Attorney General Terry Goddard said Tuesday he might be willing to consider legalizing marijuana if a way can be found to control its distribution – and figure out who has been smoking it.
Goddard said marijuana sales make up 75 percent of the money that Mexican cartels use for other operations, including smuggling other drugs and fighting the Mexican army and police.
He said that makes fighting drug distribution here important to cut off that cash. He acknowledged those profits could be slashed if possession of marijuana were not a crime in Arizona.
This is the first time I can recall a state Attorney General publicly – and accurately – commenting on the connection between the power of Mexico’s cartels (which are terrorizing the U.S.-Mexico border) and the fact that marijuana prohibition gives them the billions of dollars that make them so powerful. Figuring out how to regulate the sale of marijuana to adults is a minor challenge for state governments when compared to the benefits from increased tax revenue and the significant drop in money going to armed gangs along our southern border.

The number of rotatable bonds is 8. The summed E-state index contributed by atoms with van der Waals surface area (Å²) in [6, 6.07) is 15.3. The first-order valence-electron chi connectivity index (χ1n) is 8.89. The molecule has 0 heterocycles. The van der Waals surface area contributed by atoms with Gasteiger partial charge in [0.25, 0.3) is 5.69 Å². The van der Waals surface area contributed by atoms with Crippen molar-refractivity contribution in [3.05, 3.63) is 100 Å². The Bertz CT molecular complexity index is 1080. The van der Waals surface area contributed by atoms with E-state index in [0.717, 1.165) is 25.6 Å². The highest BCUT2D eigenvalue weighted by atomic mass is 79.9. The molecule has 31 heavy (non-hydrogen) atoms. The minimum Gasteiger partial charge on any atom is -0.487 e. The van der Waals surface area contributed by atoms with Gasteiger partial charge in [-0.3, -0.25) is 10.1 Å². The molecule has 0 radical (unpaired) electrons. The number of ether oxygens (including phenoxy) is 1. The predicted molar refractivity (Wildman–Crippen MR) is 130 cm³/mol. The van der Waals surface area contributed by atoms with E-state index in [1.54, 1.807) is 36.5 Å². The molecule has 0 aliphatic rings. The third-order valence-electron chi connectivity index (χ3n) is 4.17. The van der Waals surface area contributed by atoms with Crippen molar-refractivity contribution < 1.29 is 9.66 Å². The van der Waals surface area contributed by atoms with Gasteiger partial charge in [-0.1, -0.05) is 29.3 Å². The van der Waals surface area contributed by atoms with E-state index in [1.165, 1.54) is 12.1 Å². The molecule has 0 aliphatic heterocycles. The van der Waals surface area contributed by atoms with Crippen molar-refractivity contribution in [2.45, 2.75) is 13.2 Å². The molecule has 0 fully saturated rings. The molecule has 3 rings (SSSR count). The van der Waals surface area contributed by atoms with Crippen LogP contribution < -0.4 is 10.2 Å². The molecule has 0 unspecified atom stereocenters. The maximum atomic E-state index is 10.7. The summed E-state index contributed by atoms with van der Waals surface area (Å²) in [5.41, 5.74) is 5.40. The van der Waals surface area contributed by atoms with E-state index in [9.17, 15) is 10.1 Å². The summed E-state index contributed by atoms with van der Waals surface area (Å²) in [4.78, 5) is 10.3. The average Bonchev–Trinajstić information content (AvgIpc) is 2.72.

UPDATE: A longer version of the same article is here, which contains this classic comment from U.S. Immigration and Customs Enforcement Agent Matthew Allen:
“But if we’re going to go down that road, what is the acceptable amount of marijuana that you want a bus driver to have in their system?” [Allen] continued.
“I believe it’s zero,” Goddard said later.
I do too. Just like alcohol, which is legally sold to adults.